26. 26. The Internet Society Advancing the Value and Viability of IXPs " Level “0” No IXP Level 1 “Boxes and Wires” Level 2 Core Functionality Level 3 Catalysing Growth Level 4 Thriving, Critical Infrastructure • Not all at the same level of development! • Most current IXPs only between “Level 1 and 2” • We aim to move IXPs “Up the Curve!” EPF-7 Malta 17- 19 Sept, 2012#
  27. 27. The Internet Society ITE Our Interconnection and Traffic Exchange (ITE) Programme is multifaceted, and aims to address a broad range of challenges related to improving the situation in these countries. Activities under the ITE Programme include: •  Assisting universities, government network operators, and ISPs to gain the world- class knowledge and skills needed to build reliable, cost-effective, and interconnected networks, •  Assisting the launch of new Internet Exchange Points (IXPs) in developing economies, and helping stakeholders maximize the use of IXPs already in place, •  Facilitating multi-stakeholder collaborations on these issues, including initiating and organizing the African Peering and Interconnection Forum (AfPIF) and supporting the Latin American and Caribbean IXP Association (Lac-IX), and •  Assisting policy-makers and regulators to develop approaches to expand the Internet and to create a beneficial interconnection and traffic exchange landscape. 27
  28. 28. The Internet Society Examples of ITE Work ISOC’s expertise and experience in ITE includes the following (II): •  Technical training on the establishment, operation, and administration of IXPs, including providing a training kit, traveling technical laboratory, and relevant follow-up workshops •  Studies and Reports Financial/equipment support for the establishment of IXPs •  Convener/Facilitator of multi-stakeholder buy-in and cooperation 28
  29. 29. ITE in Action" a 17- 19 Sept, 2012#
  30. 30. The Internet Society IXP Toolkit & Best Practices Project •  The Internet Society has been awarded a grant by to extend its Internet exchange point (IXP) activities in emerging markets. •  The grant builds on the Internet Society’s previous efforts and will create a: •  Toolkit: Study and methodology to assess IXPs •  IXP “Portal” •  Training
  31. 31. The Internet Society ITE in Action: “Lifting Barriers” Study §  Follow-on report that focuses on other factors needed to create an “enabling” Internet environment. §  More needed to be said – not only IXPs §  Timing – global attention §  Benefit – shift the focus to multiple factors that contribute to connectivity 31 Photos: © Internet Society/Shoot the Earth/ Nyani Quarmyne
  32. 32. Africa Peering and Interconnection Forum (AfPIF)" a 17- 19 Sept, 2012#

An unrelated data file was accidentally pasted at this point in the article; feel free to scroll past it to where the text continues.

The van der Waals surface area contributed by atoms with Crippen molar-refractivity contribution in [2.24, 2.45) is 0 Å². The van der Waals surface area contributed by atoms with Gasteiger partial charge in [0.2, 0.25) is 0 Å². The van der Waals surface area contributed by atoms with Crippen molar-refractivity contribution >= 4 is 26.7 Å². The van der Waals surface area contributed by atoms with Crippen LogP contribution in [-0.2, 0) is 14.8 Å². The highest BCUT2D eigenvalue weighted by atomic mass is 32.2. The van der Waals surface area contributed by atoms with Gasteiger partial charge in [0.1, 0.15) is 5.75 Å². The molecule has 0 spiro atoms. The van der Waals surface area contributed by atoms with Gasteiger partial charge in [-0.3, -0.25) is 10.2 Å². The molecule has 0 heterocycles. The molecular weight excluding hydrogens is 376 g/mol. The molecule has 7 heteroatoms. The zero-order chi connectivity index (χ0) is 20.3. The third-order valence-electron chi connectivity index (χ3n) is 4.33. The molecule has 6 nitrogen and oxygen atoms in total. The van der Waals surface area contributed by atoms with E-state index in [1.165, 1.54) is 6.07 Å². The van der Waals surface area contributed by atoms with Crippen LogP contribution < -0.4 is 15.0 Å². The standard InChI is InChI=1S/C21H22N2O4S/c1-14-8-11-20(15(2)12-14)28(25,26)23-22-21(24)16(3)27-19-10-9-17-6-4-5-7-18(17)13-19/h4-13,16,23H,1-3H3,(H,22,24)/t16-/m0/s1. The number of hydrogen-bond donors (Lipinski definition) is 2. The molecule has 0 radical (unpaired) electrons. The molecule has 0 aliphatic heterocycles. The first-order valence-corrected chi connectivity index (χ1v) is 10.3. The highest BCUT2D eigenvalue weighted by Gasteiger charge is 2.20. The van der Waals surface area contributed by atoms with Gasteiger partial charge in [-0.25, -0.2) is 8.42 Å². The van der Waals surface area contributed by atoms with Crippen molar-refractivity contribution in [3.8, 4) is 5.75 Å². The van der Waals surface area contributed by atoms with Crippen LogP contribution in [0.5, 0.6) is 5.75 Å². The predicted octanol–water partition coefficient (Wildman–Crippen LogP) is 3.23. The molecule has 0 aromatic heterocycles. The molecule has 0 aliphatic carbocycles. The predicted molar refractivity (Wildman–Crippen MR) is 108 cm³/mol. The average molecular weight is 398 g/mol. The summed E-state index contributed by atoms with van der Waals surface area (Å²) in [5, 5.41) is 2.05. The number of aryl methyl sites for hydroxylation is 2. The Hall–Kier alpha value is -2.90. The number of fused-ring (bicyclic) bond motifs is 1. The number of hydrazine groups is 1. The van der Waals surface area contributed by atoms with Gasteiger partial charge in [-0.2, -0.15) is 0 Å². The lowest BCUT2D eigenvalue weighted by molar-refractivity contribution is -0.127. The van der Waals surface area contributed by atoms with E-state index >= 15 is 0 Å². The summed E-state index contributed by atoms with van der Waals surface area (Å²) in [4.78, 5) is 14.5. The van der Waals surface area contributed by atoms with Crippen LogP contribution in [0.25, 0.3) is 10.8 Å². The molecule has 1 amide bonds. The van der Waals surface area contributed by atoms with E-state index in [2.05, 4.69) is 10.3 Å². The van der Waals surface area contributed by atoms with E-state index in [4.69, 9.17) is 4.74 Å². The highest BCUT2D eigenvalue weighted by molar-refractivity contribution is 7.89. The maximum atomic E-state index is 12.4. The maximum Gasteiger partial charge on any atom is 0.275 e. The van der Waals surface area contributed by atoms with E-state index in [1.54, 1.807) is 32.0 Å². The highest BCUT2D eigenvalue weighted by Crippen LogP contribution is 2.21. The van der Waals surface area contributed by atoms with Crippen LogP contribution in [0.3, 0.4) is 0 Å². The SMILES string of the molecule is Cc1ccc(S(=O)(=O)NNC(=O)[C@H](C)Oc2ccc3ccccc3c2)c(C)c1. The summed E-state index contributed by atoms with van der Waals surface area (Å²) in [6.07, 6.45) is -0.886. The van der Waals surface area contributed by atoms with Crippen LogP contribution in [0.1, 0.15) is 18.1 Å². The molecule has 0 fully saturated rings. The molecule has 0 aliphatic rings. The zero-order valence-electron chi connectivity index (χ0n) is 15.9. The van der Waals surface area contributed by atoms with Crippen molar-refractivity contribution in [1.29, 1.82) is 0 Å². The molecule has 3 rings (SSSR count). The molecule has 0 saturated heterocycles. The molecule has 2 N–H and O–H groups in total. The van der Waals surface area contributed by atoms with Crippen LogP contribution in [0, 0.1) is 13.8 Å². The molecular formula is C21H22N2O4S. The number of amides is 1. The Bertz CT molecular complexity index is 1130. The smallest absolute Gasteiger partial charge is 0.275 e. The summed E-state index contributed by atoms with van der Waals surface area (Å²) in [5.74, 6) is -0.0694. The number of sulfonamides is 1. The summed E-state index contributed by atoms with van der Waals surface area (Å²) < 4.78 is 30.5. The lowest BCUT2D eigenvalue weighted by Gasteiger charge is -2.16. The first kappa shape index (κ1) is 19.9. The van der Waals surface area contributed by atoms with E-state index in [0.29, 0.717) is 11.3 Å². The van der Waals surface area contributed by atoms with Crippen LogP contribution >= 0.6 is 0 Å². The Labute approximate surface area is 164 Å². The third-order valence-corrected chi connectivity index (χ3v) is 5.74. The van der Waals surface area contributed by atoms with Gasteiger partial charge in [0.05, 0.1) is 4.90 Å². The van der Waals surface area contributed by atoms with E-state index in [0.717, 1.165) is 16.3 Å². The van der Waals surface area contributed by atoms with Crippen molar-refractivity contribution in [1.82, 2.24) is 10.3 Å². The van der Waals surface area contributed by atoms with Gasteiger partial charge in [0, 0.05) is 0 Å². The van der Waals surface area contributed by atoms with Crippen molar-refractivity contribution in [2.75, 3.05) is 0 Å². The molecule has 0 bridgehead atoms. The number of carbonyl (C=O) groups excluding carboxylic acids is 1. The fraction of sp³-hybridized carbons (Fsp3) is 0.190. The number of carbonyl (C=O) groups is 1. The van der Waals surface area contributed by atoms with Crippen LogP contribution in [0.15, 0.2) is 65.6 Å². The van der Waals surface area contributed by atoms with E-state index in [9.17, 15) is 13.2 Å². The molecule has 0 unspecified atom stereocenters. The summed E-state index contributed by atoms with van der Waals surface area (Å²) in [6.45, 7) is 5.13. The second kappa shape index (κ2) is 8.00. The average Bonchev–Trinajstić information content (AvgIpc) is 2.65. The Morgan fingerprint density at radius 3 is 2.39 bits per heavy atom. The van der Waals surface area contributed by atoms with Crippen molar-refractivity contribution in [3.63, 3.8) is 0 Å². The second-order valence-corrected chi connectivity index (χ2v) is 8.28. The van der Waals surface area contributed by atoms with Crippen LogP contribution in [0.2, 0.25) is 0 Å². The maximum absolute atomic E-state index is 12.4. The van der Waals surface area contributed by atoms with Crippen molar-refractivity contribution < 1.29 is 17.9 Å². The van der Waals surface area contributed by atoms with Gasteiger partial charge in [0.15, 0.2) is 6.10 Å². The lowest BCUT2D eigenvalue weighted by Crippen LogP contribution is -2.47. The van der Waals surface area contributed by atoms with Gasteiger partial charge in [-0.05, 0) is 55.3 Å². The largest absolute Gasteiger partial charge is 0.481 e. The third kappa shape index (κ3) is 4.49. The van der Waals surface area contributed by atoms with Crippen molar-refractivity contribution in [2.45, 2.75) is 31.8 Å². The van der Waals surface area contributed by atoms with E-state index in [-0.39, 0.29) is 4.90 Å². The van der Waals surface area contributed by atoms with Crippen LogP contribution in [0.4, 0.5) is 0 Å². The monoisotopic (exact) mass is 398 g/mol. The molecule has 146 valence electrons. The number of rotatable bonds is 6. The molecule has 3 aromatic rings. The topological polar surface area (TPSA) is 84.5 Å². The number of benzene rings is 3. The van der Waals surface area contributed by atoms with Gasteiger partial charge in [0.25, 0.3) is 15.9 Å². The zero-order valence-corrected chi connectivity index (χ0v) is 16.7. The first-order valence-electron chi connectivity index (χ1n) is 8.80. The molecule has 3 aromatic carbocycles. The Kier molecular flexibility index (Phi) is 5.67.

33. 33. The Internet Society AfPIF •  The African Peering and Interconnection Forum addresses the key interconnection, peering, and traffic exchange opportunities and challenges on the continent and provides participants with global and regional insights for maximising opportunities that will help grow Internet infrastructure and services in Africa •  AfPIF aims to foster national and cross-border interconnection opportunities by providing a forum where key players from infrastructure and service providers, IXPs, regulators and policy makers can engage in a relaxed but business like environment, sharing their experiences and learning from experts in the field •  AfPIF – 4: 2013 Date and Location - 3 - 5 September, 2013 - Casablanca, Morocco september-2013
  34. 34. The Internet Society AfPIF-3 Southern Africa" EPF-7 Malta 17- 19 Sept, 2012# • New format: 3 day event (Day 1 - peering coordinators/Days 2 and 3 - forum discussions) • Operators from Cape-town to Cairo • Theme “Addressing Africa’s Internet Transit Deficit” • Over 200 participants from 33 countries • 11 Sub-Saharan IXPs present
  35. 35. The Internet Society AfPIF – 3 Major announcements •  Agreement between 11 IXPs in Africa to work towards establishing the African IXP Association: “AF-IX”" •  Twinning of MOZIX with Netnod under the Euro- IX twinning program" •  Partnership between AMSIX and KIXP - IXP in Mombasa" 35 Photos: © Internet Society/Shoot the Earth/ Nyani Quarmyne
  36. 36. African Internet Exchange System
 (AXIS)" a 17- 19 Sept, 2012#
  37. 37. The Internet Society AXIS •  The Internet Society has been contracted by the African Union to conduct 60 capacity building workshops in 30 African Union Member States that do not have IXPs (AXIS Phase I) §  30+ Best Practice Workshops and community mobilization §  30+ Technical Aspects workshops (hands-on) •  The AXIS project supports the establishment of a continental African internet infrastructure. •  The overall AXIS project aims to create an African internet system by setting up: §  Internet exchange points in 33 African countries §  five regional internet hubs §  five regional and three continental internet carriers
  38. 38. The Internet Society Jane Coffin